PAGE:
Metamorphosis by Franz Kafka

When Gregor Samsa woke one morning from troubled dreams, he found himself transformed right there in his bed into some sort of monstrous insect. He was lying on his back -which was hard, like a carapace- and when he raised his head a little he saw his curved brown belly segmented by rigid arches atop which the blanket, already slipping, was just barely managing to cling.

That is the opening passage from The Metamorphosis by Franz Kafka. The story evolves around Gregor, a traveling salesman, who woke up one morning as an insect. His transformation changes him and everything around him.⁣

I was hoping the story would give me a lot of self contemplation and psychological details but it didn’t (well, not as much as I hoped). Regardless, I highly appreciate how the story forces me to think in terms of analogy and of reflexive interpretation.⁣

I think everyone goes through transformation in life that is forced by nature and irreversible such as growing up. Such transformation changes our dynamic within family and society in general. I see how my own family dynamic changes as I grow up. In my 30s now, I find myself an equal to my parents and my older brother. Needless to say, Gregor’s transformation is far more challenging than mine.⁣

Before the transformation, Gregor is the backbone of his family’s financials, the caretaker.⁣

If I didn’t have to hold back for my parents’ sake, I’d have given notice long ago -I’d have marched right up to him and given him a piece of my mind… Well, all hope is not yet lost; as soon as I’ve saved up enough money to pay back what my parents owe him -another five or six years ought to be enough- I’ll most definitely do just that. This will be the great parting of ways. For the time being, though, I’ve got to get up…

And obviously, the role shifts to an opposite direction after he becomes an insect. And although family is the central topic of the story, it also discusses employment and society in general.⁣

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The Black Tulip by Alexandre Dumas

But as I said, I loved flowers, Rosa, and I discovered –at least, I think I did– the secret of the great black tulip that people think is impossible to grow and which, as you may or may not know, is the subject of a prize of a hundred thousand florins offered by the Horticultural Society of Haarlem. I have those hundred thousand florins in this piece of paper -and, God knows, they are not what I regret. They will be won with the three bulbs in here, and you can take them, Rosa; I am giving them to you.’⁣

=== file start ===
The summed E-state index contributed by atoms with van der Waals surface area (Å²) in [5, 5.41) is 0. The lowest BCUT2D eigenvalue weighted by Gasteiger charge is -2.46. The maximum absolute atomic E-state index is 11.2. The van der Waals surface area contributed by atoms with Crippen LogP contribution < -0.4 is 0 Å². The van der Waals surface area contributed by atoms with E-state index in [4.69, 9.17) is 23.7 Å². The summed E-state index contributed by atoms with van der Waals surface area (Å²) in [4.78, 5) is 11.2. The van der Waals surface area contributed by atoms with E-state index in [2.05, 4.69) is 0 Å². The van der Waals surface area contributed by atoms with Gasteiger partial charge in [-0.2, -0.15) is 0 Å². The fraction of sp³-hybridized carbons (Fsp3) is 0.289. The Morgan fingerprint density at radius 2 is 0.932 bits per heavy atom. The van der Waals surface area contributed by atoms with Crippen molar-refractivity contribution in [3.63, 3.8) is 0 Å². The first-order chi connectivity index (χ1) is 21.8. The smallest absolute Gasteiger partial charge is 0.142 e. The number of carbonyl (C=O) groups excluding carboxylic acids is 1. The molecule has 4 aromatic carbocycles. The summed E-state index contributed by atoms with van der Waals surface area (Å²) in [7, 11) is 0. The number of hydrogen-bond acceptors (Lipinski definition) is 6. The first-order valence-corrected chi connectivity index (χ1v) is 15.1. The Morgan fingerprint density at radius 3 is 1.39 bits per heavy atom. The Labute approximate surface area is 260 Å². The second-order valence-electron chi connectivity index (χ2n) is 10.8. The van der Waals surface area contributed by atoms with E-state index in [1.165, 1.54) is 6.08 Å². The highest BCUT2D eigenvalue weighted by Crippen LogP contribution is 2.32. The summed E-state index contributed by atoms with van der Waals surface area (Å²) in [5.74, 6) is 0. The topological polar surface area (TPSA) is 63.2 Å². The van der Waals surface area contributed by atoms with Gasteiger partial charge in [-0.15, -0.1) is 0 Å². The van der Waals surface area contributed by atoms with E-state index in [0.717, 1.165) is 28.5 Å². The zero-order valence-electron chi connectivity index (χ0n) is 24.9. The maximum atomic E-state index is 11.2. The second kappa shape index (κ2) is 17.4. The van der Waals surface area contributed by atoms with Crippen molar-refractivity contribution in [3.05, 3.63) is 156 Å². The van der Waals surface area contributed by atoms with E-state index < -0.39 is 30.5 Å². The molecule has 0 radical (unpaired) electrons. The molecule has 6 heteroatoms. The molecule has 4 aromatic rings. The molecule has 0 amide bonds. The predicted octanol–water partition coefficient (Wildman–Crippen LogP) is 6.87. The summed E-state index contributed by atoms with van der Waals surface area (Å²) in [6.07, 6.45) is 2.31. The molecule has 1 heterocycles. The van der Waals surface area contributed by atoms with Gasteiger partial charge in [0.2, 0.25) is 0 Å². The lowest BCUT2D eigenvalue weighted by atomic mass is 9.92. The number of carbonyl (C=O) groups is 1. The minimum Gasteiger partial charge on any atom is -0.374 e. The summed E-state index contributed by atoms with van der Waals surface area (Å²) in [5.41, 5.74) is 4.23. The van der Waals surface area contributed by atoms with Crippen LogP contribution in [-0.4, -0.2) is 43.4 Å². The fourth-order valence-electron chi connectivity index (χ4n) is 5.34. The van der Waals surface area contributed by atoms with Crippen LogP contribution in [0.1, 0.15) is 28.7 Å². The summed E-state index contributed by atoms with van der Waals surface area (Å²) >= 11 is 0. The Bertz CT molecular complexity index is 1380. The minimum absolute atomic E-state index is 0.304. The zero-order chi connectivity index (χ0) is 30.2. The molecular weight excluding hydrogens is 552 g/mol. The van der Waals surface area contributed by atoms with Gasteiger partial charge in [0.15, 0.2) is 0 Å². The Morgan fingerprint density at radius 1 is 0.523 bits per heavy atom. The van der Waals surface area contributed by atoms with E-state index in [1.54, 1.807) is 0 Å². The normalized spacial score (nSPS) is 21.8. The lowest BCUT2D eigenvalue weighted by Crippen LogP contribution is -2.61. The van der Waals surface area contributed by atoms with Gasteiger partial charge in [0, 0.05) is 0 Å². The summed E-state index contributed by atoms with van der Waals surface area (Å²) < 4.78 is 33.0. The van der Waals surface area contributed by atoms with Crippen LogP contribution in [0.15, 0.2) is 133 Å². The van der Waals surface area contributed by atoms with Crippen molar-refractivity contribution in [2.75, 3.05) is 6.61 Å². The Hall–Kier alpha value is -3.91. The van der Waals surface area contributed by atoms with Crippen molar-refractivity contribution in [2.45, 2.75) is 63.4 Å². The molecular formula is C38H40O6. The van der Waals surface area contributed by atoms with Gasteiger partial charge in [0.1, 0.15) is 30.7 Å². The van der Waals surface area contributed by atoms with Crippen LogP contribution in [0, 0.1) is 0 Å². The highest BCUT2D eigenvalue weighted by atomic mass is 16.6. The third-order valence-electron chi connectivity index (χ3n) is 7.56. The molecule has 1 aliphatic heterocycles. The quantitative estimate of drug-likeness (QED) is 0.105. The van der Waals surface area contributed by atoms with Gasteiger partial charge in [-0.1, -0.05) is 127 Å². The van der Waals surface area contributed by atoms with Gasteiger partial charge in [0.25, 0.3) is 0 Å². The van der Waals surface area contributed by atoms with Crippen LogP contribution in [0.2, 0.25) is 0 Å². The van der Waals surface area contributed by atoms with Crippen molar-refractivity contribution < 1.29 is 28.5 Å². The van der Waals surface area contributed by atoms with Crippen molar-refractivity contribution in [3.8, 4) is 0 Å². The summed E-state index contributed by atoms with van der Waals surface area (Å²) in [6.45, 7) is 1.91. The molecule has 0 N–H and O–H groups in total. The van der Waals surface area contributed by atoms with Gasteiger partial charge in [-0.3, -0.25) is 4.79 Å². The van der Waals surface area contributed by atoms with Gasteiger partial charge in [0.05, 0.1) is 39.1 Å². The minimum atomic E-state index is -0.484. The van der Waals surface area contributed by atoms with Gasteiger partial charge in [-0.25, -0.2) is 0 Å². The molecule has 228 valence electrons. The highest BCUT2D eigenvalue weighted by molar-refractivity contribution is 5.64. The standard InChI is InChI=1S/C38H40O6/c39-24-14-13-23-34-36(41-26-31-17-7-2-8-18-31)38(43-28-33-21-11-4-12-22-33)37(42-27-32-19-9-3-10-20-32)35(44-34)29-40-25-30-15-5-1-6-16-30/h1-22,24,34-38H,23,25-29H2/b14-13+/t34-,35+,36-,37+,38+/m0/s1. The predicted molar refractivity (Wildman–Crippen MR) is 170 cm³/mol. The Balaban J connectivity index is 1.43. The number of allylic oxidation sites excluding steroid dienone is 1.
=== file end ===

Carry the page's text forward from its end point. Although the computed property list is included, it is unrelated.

The Black Tulip is a historical novel that is set in 1600s in Holland where the market for tulip bulbs was comparable to the finest town houses in the centre of Amsterdam until it crashed in 1637.⁣

The story evolves around Cornelius van Baerle; a respectable doctor and tulip-grower who dedicates his life to cultivate the elusive black tulip and win a prize for it. Unfortunately, he is caught up in a political upheavals and is thrown into jail.⁣⁣

The tulip also serves as a central of romantic relationship between Cornelius and Rosa, the daughter of the jailer who helps grow the tulip in her bedroom.⁣⁣

Although it is historical novel, some details are not necessarily accurate. Dordrecht, Cornelius’ hometown, is described as hilly, which it is in fact flat. Dumas was not necessarily meticulous about facts and utilized them as mere good material for his imaginative fiction.⁣⁣

I picked this because it was book club read in July. It is not a story that typically interests me. But I am very glad I picked it up and enjoyed reading it thoroughly. Although the story is a bit tragic —with imprisonment, rivalry, etc, it flows quite lightly and some dialogues are quite dreamy. It is perfect for an easy summer read.⁣⁣

Look at some of these passages.

‘So, let’s say goodbye, Mijnheer Cornelius.’

‘Please say: goodbye, my friend.’⁣

Goodbye, my friend,’ said Rosa, a little consoled.⁣

‘Say: my dearest friend.’⁣

‘Oh, my friend . . .’⁣

‘My dearest friend, please Rosa. My dearest, no?’⁣

‘Dearest, yes, dearest,’ said Rosa, trembling, intoxicated, mad with joy.⁣

And this one is a bit cringe worthy at first but I think it’s so romantic!!⁣

‘That’s true,’ said Rosa. ‘But what does it matter? Your tulip is my daughter. I shall give her the time that I should give to my child, if I were a mother. It is only by becoming her mother,’ Rosa said with a smile, ‘that I can cease to be her rival.’⁣

Pictured on the background here is Binnenhof, House of Parliament in The Hague. My friend told me that this is the place where some characters in the story are publicly beheaded.

Autumn by Ali Smith